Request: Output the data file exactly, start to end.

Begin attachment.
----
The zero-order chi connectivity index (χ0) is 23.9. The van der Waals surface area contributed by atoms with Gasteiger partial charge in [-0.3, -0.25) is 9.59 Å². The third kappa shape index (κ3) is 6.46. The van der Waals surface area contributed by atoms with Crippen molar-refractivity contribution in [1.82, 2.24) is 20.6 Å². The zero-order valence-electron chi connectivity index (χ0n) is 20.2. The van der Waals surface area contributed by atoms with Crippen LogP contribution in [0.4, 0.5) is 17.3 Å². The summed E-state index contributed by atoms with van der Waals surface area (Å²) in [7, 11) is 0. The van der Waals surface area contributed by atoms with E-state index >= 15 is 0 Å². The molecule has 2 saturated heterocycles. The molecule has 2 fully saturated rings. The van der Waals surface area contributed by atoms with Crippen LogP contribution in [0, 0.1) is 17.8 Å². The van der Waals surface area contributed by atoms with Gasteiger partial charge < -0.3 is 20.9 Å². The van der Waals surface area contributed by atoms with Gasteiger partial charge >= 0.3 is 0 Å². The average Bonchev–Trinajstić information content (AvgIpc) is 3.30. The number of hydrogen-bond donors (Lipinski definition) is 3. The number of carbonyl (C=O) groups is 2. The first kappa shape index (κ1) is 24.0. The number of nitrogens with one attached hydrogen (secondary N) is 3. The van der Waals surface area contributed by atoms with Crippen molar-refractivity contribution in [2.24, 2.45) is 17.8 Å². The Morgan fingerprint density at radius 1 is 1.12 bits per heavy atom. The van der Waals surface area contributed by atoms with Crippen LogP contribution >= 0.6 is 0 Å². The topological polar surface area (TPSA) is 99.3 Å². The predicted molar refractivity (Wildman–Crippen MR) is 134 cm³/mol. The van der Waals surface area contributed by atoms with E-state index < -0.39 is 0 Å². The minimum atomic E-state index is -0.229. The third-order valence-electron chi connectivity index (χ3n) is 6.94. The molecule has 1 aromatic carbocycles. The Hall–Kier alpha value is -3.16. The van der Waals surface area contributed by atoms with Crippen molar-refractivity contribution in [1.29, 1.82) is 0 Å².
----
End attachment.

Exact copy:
The zero-order chi connectivity index (χ0) is 23.9. The van der Waals surface area contributed by atoms with Gasteiger partial charge in [-0.3, -0.25) is 9.59 Å². The third kappa shape index (κ3) is 6.46. The van der Waals surface area contributed by atoms with Crippen molar-refractivity contribution in [1.82, 2.24) is 20.6 Å². The zero-order valence-electron chi connectivity index (χ0n) is 20.2. The van der Waals surface area contributed by atoms with Crippen LogP contribution in [0.4, 0.5) is 17.3 Å². The summed E-state index contributed by atoms with van der Waals surface area (Å²) in [7, 11) is 0. The van der Waals surface area contributed by atoms with E-state index >= 15 is 0 Å². The molecule has 2 saturated heterocycles. The molecule has 2 fully saturated rings. The van der Waals surface area contributed by atoms with Crippen LogP contribution in [0, 0.1) is 17.8 Å². The van der Waals surface area contributed by atoms with Gasteiger partial charge < -0.3 is 20.9 Å². The van der Waals surface area contributed by atoms with Gasteiger partial charge >= 0.3 is 0 Å². The average Bonchev–Trinajstić information content (AvgIpc) is 3.30. The number of hydrogen-bond donors (Lipinski definition) is 3. The number of carbonyl (C=O) groups is 2. The first kappa shape index (κ1) is 24.0. The number of nitrogens with one attached hydrogen (secondary N) is 3. The van der Waals surface area contributed by atoms with Crippen molar-refractivity contribution in [2.24, 2.45) is 17.8 Å². The Morgan fingerprint density at radius 1 is 1.12 bits per heavy atom. The van der Waals surface area contributed by atoms with Crippen LogP contribution >= 0.6 is 0 Å². The topological polar surface area (TPSA) is 99.3 Å². The predicted molar refractivity (Wildman–Crippen MR) is 134 cm³/mol. The van der Waals surface area contributed by atoms with E-state index < -0.39 is 0 Å². The minimum atomic E-state index is -0.229. The third-order valence-electron chi connectivity index (χ3n) is 6.94. The molecule has 1 aromatic carbocycles. The Hall–Kier alpha value is -3.16. The van der Waals surface area contributed by atoms with Crippen molar-refractivity contribution in [1.29, 1.82) is 0 Å².